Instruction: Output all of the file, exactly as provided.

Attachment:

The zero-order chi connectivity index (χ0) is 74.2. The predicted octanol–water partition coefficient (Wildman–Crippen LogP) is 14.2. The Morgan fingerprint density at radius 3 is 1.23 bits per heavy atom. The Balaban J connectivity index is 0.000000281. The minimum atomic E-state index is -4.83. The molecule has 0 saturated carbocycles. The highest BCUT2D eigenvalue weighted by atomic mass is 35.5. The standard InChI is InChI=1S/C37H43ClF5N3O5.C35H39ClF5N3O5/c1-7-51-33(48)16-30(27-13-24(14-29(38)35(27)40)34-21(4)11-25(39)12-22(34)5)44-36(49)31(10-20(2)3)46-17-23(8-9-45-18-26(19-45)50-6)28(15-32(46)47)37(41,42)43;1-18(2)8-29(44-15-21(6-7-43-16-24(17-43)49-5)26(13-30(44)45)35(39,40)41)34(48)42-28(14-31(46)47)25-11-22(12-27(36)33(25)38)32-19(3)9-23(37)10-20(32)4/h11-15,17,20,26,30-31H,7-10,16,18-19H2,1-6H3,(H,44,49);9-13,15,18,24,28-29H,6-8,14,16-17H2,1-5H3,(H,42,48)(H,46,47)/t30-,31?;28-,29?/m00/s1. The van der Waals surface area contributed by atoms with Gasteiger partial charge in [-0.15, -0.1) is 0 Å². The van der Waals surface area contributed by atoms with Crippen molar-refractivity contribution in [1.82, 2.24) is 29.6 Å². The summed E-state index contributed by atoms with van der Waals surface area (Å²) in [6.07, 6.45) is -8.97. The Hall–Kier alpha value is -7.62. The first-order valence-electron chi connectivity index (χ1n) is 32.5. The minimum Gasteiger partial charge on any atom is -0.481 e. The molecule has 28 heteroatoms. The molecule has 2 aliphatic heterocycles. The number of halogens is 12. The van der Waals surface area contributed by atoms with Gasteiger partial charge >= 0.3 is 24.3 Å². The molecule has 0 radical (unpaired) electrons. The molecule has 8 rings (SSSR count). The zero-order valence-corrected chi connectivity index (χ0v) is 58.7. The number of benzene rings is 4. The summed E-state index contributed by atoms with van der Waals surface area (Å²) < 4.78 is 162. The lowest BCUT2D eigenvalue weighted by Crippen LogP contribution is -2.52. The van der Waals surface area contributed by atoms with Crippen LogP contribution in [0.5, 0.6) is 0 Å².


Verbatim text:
The zero-order chi connectivity index (χ0) is 74.2. The predicted octanol–water partition coefficient (Wildman–Crippen LogP) is 14.2. The Morgan fingerprint density at radius 3 is 1.23 bits per heavy atom. The Balaban J connectivity index is 0.000000281. The minimum atomic E-state index is -4.83. The molecule has 0 saturated carbocycles. The highest BCUT2D eigenvalue weighted by atomic mass is 35.5. The standard InChI is InChI=1S/C37H43ClF5N3O5.C35H39ClF5N3O5/c1-7-51-33(48)16-30(27-13-24(14-29(38)35(27)40)34-21(4)11-25(39)12-22(34)5)44-36(49)31(10-20(2)3)46-17-23(8-9-45-18-26(19-45)50-6)28(15-32(46)47)37(41,42)43;1-18(2)8-29(44-15-21(6-7-43-16-24(17-43)49-5)26(13-30(44)45)35(39,40)41)34(48)42-28(14-31(46)47)25-11-22(12-27(36)33(25)38)32-19(3)9-23(37)10-20(32)4/h11-15,17,20,26,30-31H,7-10,16,18-19H2,1-6H3,(H,44,49);9-13,15,18,24,28-29H,6-8,14,16-17H2,1-5H3,(H,42,48)(H,46,47)/t30-,31?;28-,29?/m00/s1. The van der Waals surface area contributed by atoms with Gasteiger partial charge in [-0.15, -0.1) is 0 Å². The van der Waals surface area contributed by atoms with Crippen molar-refractivity contribution in [1.82, 2.24) is 29.6 Å². The summed E-state index contributed by atoms with van der Waals surface area (Å²) in [6.07, 6.45) is -8.97. The Hall–Kier alpha value is -7.62. The first-order valence-electron chi connectivity index (χ1n) is 32.5. The minimum Gasteiger partial charge on any atom is -0.481 e. The molecule has 28 heteroatoms. The molecule has 2 aliphatic heterocycles. The number of halogens is 12. The van der Waals surface area contributed by atoms with Gasteiger partial charge >= 0.3 is 24.3 Å². The molecule has 0 radical (unpaired) electrons. The molecule has 8 rings (SSSR count). The zero-order valence-corrected chi connectivity index (χ0v) is 58.7. The number of benzene rings is 4. The summed E-state index contributed by atoms with van der Waals surface area (Å²) < 4.78 is 162. The lowest BCUT2D eigenvalue weighted by Crippen LogP contribution is -2.52. The van der Waals surface area contributed by atoms with Crippen LogP contribution in [0.5, 0.6) is 0 Å².